Could your gut be to blame for your restless nights?

Could your gut be to blame for your restless nights?

You’re struggling to focus, can’t stop yawning and the only thing you want to do is crawl back into bed, even though it does you no favors most nights. Sound familiar?

Sleep hygiene is so important for a good night's sleep but for a huge portion of people dealing with chronic insomnia, sleep hygiene is rarely enough.

“Disease is often an overlooked cause of sleeping problems, nevertheless we all know it can cause a sleepless night,” says our Holistic Health Nutritionist Sarah Murphy. “All of us have had a bad cold, or flu that made it impossible to sleep, and those who experience chronic pain know that sleeping can be impossible.”

Yet Sarah suspects another condition could be causing sleepless nights, one which is not yet well known or understood, called endotoxemia. “This is low grade intestinal inflammation which affects every system throughout the whole body, manifesting in a whole host of symptoms—a major one being insomnia.”

Your gut bacteria affects your circadian rhythms and all your biological functions. At night, your cortisol levels should be at their lowest for good sleep, yet inflammation leads to high cortisol levels.

This changes your melatonin, serotonin and hypothalamic function (an area of your brain which releases hormones and regulates body temperature). Anything that raises your cortisol at night will stop you from getting a good night's sleep because it throws off your entire internal clock.

If your sleep hygiene is good, i.e. you’re restricting screen time before bed, dimming lights, sticking to a nightly routine etc, but you’re still unable to have a satisfying night of rest, then it’s worth considering where else this cortisol could be coming from. “Look to your gut inflammation,” suggests Sarah. “Insomnia is associated with diabetes, obesity, cancer, skin diseases, gastrointestinal disorders, depression, anxiety, mood swings and dementia. The common denominator? Inflammation.”

Sarah explains this further: “Overgrowths of yeasts, viral infections, parasites—all these cause inflammation due to compromised gut barrier function. This inflammation damages our cells including the cells in our hypothalamus (the site of your biological clock). The increase in inflammatory cytokines leads to decrease in tryptophan (the precursor to serotonin which is the precursor to melatonin). Melatonin is a powerful antioxidant they even use in cancer therapies— not only does it help us sleep but it also is a powerful anti-inflammatory that helps scavenge free radicals. You don't want to mess with these levels. If you have chronic insomnia and there are no other obvious illnesses, external stressors or glucose deficiencies, I can confidently say your answer lies right there. As long as gut inflammation exists, you will have a hard time getting a good night's sleep.”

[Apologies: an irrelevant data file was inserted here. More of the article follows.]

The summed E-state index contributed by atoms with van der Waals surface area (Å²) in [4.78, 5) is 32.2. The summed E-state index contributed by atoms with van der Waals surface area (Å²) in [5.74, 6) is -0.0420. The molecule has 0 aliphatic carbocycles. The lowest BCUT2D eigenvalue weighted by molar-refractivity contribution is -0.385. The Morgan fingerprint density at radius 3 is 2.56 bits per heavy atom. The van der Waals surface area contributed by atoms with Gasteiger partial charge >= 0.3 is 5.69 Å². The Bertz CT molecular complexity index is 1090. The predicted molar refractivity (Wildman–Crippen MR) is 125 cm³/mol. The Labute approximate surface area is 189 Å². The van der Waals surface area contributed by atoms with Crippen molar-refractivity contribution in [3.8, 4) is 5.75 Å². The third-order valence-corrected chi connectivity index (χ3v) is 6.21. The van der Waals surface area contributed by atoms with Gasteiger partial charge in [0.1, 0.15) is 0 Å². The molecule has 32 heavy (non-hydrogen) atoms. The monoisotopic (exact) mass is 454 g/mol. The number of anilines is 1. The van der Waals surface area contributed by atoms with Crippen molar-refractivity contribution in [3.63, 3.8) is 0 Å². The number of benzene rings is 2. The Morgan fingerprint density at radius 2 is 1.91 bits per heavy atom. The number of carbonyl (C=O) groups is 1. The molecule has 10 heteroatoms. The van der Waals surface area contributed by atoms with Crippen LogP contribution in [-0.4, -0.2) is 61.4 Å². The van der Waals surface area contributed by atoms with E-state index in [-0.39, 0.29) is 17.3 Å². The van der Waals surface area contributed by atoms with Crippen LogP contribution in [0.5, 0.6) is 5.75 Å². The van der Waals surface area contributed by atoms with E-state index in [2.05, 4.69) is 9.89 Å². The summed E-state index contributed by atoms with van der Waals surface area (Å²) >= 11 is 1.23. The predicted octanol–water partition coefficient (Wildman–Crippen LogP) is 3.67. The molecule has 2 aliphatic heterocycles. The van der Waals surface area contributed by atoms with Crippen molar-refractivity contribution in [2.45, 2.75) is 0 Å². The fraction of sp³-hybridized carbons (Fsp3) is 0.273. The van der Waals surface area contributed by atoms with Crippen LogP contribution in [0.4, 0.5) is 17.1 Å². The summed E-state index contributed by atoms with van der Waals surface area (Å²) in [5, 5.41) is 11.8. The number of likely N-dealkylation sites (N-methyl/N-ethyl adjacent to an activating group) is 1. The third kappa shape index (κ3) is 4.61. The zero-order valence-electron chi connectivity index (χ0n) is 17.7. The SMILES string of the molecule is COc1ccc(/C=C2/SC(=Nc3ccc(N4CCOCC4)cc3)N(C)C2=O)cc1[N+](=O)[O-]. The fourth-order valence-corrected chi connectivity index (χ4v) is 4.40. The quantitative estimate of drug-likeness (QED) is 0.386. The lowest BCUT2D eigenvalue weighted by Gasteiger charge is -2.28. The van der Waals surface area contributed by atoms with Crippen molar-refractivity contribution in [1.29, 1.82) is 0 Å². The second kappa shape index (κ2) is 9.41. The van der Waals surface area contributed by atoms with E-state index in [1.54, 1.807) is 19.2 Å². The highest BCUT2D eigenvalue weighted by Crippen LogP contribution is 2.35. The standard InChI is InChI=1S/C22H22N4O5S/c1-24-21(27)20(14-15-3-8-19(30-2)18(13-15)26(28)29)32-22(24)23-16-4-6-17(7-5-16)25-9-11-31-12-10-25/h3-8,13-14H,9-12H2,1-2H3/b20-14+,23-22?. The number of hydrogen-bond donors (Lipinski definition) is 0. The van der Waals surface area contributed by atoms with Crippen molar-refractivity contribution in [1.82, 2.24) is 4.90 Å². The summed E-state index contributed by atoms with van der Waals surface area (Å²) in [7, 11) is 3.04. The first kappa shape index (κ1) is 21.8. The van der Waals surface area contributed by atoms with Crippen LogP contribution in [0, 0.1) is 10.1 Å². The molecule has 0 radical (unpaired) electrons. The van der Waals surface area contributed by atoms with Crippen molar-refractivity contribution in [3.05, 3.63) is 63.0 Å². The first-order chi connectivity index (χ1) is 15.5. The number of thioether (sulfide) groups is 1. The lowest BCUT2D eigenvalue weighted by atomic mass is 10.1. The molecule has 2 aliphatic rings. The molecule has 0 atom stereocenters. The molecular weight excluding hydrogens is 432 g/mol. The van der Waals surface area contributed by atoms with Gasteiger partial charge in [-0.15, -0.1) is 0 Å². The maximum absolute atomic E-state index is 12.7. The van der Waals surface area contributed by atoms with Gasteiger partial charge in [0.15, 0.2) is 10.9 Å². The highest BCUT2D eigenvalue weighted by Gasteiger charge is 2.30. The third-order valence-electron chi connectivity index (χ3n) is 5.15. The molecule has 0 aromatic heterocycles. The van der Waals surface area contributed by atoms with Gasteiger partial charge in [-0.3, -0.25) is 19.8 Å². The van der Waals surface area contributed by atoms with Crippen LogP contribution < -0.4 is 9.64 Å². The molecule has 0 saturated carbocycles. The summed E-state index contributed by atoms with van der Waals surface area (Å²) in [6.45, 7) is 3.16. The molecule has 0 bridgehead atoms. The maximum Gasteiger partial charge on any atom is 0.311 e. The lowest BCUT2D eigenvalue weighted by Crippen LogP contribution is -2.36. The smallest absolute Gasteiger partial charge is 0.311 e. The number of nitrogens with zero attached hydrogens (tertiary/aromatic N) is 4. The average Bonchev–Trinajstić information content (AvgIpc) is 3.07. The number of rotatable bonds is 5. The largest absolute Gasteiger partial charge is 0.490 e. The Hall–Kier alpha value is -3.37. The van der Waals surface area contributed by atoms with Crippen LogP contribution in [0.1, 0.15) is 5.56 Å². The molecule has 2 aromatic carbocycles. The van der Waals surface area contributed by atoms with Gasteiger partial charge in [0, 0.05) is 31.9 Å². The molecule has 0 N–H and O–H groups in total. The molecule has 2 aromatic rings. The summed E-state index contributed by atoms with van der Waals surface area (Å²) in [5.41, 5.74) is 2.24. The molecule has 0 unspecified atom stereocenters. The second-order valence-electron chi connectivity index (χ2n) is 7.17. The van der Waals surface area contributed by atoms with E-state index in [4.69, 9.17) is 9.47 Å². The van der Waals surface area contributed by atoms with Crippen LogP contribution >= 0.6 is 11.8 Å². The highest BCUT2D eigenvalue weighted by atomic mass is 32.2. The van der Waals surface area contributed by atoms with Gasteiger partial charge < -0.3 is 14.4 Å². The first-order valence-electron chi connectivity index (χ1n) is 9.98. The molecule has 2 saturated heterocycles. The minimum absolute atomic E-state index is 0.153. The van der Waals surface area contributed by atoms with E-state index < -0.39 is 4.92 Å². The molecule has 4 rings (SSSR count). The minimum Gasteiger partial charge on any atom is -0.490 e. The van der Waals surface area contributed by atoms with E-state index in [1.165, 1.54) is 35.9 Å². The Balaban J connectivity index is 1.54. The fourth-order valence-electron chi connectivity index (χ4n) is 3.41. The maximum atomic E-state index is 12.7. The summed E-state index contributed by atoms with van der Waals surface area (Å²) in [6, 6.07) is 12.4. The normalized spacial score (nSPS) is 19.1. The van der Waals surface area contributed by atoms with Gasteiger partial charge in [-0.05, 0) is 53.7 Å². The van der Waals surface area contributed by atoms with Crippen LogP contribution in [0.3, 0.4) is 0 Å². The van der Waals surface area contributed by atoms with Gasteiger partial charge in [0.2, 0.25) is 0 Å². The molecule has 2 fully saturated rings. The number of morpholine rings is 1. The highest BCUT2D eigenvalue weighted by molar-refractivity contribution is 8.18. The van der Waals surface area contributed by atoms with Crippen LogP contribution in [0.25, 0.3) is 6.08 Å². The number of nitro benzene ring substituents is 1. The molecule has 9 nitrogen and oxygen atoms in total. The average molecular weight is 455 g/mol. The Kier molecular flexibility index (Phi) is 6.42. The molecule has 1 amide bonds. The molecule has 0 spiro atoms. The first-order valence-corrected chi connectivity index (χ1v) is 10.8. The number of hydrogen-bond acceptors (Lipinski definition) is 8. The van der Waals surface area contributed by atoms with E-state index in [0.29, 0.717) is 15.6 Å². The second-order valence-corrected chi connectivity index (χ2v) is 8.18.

One of the best ways to look after your overall health including sleep is to nurture your gut: create a solid foundation by supplementing with a probiotic to ensure that you’re maintaining a balance of good bacteria in the gut to protect against potential inflammation. Better yet, use a PREBIOTIC + PROBIOTIC together to ensure you’re giving the probiotic bacteria the best chance of survival. Who would have thought that the answer to a good night’s sleep was within your body the whole time?


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References:

  • Li, Yuanyuan, et al. “The Role of Microbiome in Insomnia, Circadian Disturbance and Depression.” Frontiers in Psychiatry, vol. 9, Dec. 2018. PubMed Central, doi:10.3389/fpsyt.2018.00669.
  • Nobs, Samuel Philip, et al. “Microbiome Diurnal Rhythmicity and Its Impact on Host Physiology and Disease Risk.” EMBO Reports, vol. 20, no. 4, Apr. 2019. PubMed Central, doi:10.15252/embr.201847129.
  • Mullington, Janet M., et al. “Sleep Loss and Inflammation.” Best Practice & Research. Clinical Endocrinology & Metabolism, vol. 24, no. 5, Oct. 2010, pp. 775–84. PubMed Central, doi:10.1016/j.beem.2010.08.014.
  • Colten, Harvey R., et al. Extent and Health Consequences of Chronic Sleep Loss and Sleep Disorders. National Academies Press (US), 2006. www.ncbi.nlm.nih.gov, https://www.ncbi.nlm.nih.gov/books/NBK19961/.
  • Li, Shi-Bin, et al. “Hypothalamic Circuitry Underlying Stress-Induced Insomnia and Peripheral Immunosuppression.” Science Advances, vol. 6, no. 37, Sept. 2020, p. eabc2590. advances.sciencemag.org, doi:10.1126/sciadv.abc2590.
  • Cutando, Antonio, et al. “Role of Melatonin in Cancer Treatment.” Anticancer Research, vol. 32, no. 7, July 2012, pp. 2747–53.